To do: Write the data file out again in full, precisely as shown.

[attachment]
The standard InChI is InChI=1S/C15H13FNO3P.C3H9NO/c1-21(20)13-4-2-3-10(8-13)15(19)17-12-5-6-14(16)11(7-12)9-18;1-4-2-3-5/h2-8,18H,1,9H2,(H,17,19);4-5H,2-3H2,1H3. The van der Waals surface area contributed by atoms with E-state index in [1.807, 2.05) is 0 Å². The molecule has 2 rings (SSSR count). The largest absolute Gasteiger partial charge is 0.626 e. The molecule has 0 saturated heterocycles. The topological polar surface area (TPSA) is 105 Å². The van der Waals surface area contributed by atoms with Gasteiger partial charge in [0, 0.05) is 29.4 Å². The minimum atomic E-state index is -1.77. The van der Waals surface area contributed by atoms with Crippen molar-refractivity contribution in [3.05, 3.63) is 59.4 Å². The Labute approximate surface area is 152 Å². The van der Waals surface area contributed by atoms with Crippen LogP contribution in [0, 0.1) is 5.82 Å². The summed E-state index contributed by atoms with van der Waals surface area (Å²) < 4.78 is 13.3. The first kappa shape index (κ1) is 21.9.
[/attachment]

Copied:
The standard InChI is InChI=1S/C15H13FNO3P.C3H9NO/c1-21(20)13-4-2-3-10(8-13)15(19)17-12-5-6-14(16)11(7-12)9-18;1-4-2-3-5/h2-8,18H,1,9H2,(H,17,19);4-5H,2-3H2,1H3. The van der Waals surface area contributed by atoms with E-state index in [1.807, 2.05) is 0 Å². The molecule has 2 rings (SSSR count). The largest absolute Gasteiger partial charge is 0.626 e. The molecule has 0 saturated heterocycles. The topological polar surface area (TPSA) is 105 Å². The van der Waals surface area contributed by atoms with Gasteiger partial charge in [0, 0.05) is 29.4 Å². The minimum atomic E-state index is -1.77. The van der Waals surface area contributed by atoms with Crippen molar-refractivity contribution in [3.05, 3.63) is 59.4 Å². The Labute approximate surface area is 152 Å². The van der Waals surface area contributed by atoms with Crippen LogP contribution in [0, 0.1) is 5.82 Å². The summed E-state index contributed by atoms with van der Waals surface area (Å²) < 4.78 is 13.3. The first kappa shape index (κ1) is 21.9.